Players of the online puzzle game Phylo will help researchers understand the origin of genetic disease.
Video games might make some of us fat and depressed, but Canadian researchers are hoping gamers will find an online puzzle challenge addictive enough to help them figure out the origins of genetic diseases.
The game, called Phylo, works by helping researchers identify sections of DNA that are similar across species and contribute to traits such as blue eyes -- or medical conditions such as heart disease. By pinpointing these regions, scientists hope to trace the source of certain genetic diseases.
It turns out that humans are much better than computers at recognizing these types of patterns. Lead researcher Jerome Waldispuhl and his colleagues at McGill University built Phylo to capitalize on that fact.
They aren't the first scientists to harness idle people and their pattern-recognition prowess to achieve research goals. There's the University of Washington's protein folding game Foldit, for example. There's also Galaxy Zoo, which tasks users to classify galaxies according to shape. (A spin-off called Moon Zoo focuses on lunar craters.)
In Phylo, gamers are tasked to align rows of colored blocks that represent the four letters of the genetic code (A, C, G, T) from two organisms. Perfect alignment is usually not possible. Instead, gamers are given a time limit to come up with the best match. That pairing will likely include mismatches and gaps -- which serve as the source of potential genetic mutations.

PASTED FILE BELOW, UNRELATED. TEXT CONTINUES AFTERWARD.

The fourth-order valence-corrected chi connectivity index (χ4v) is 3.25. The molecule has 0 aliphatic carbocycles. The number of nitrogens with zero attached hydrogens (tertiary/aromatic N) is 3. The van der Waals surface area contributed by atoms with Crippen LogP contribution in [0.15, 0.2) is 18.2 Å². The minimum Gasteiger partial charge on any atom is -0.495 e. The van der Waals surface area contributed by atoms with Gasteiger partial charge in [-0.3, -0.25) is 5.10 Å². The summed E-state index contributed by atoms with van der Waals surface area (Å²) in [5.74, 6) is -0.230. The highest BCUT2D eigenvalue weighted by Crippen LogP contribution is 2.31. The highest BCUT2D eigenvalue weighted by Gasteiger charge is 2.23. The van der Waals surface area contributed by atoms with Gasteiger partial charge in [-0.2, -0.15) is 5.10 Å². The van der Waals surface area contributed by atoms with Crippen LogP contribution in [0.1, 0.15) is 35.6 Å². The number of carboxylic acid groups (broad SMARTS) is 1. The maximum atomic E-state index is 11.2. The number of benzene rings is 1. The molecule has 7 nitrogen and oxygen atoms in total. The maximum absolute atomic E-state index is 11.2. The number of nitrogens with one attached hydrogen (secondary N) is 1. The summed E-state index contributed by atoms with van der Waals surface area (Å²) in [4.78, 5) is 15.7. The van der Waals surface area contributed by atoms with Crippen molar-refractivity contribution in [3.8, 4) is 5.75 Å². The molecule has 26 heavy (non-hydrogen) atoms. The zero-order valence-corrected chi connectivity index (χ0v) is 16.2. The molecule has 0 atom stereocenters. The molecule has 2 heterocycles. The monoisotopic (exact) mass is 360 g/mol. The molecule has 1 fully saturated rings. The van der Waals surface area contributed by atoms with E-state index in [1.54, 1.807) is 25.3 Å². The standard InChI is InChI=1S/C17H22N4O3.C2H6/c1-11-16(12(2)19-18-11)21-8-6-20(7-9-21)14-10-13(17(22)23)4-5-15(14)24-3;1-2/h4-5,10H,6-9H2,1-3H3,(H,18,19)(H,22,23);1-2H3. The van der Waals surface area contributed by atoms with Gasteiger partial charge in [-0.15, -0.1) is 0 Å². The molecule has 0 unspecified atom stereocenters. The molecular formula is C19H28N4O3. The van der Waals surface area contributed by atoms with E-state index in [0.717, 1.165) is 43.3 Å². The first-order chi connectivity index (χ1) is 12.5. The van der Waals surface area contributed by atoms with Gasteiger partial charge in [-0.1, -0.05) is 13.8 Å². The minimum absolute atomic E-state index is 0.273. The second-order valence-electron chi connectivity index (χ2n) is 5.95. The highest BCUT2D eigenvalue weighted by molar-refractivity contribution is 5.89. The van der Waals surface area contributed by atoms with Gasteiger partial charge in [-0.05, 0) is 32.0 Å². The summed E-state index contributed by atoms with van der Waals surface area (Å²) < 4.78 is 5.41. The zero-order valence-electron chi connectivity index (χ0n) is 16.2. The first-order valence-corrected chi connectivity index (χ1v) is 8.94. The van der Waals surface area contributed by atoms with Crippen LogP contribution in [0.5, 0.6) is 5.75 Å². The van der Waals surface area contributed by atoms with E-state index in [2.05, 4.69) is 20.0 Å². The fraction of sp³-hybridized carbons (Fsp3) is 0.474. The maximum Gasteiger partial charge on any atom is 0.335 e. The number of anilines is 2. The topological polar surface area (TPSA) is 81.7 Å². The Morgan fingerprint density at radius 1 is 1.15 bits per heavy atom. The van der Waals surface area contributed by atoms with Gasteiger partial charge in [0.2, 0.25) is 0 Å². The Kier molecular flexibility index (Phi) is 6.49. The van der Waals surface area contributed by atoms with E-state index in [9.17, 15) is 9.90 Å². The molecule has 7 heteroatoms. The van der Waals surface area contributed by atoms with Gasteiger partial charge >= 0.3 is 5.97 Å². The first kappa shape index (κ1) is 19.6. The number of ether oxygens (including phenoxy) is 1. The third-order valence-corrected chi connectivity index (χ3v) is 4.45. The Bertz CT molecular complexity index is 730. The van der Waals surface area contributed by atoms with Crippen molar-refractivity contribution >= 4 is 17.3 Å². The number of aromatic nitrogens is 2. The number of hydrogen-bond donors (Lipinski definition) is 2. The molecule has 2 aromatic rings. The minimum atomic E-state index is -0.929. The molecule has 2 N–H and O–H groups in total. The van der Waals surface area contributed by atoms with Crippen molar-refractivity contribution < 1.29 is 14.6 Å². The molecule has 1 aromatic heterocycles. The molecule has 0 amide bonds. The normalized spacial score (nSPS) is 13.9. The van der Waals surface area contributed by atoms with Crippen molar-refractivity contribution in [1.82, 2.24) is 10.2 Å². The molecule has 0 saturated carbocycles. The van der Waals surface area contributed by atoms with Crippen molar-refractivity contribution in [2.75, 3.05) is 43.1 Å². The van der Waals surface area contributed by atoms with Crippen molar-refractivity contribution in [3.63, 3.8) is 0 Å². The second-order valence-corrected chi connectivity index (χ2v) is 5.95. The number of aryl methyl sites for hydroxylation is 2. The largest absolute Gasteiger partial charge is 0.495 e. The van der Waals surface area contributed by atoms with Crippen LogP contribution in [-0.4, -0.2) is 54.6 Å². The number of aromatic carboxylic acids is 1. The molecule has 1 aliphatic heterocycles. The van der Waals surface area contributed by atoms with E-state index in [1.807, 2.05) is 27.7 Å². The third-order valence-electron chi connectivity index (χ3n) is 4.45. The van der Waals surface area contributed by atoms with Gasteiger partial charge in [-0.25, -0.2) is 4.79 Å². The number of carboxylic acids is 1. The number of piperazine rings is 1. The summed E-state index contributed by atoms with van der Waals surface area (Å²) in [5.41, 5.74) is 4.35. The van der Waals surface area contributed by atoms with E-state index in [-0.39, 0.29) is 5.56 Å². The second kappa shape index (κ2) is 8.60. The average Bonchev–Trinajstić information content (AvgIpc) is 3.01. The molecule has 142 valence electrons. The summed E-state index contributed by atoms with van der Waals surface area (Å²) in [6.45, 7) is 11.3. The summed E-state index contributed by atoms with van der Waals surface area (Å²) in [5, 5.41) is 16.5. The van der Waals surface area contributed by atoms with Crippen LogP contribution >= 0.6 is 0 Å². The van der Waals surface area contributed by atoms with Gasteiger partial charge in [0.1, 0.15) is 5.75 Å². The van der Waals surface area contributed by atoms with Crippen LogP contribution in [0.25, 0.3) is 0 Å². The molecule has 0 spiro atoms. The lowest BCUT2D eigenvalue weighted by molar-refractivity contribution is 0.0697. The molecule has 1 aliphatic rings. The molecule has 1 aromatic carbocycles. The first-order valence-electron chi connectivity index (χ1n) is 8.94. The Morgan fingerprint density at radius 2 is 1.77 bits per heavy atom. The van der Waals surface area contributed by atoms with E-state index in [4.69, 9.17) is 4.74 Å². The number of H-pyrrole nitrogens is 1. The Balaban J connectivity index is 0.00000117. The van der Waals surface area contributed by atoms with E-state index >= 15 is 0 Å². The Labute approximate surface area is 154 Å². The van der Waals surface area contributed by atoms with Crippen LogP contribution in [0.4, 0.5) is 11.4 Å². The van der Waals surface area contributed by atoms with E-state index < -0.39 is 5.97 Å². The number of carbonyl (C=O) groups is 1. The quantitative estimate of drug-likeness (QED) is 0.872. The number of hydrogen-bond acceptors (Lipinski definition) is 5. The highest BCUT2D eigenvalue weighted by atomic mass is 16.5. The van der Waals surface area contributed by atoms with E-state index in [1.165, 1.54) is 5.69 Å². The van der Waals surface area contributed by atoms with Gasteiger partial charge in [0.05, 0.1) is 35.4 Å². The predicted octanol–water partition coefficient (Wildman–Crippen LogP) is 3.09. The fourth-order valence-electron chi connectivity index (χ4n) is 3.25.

"We're hoping that people will enjoy playing the game and that many participants will sign up," Waldispuhl said in a news release. "This is an opportunity for people to use their free time to contribute in an extremely important way to medical research."
To help the game spread, the team plans to integrate it with Facebook ... and steal attention from the popular game FarmVille.
More about gaming for science:
- Gamers solve protein puzzles
- How games change your brain
- Play the galactic slots with Galaxy Zoo
- Video games improve decision-making skills
- Games ease trauma -- but not just any game
John Roach is a contributing writer for msnbc.com. Connect with the Cosmic Log community by hitting the "like" button on the Cosmic Log Facebook page or following msnbc.com's science editor, Alan Boyle, on Twitter (@b0yle).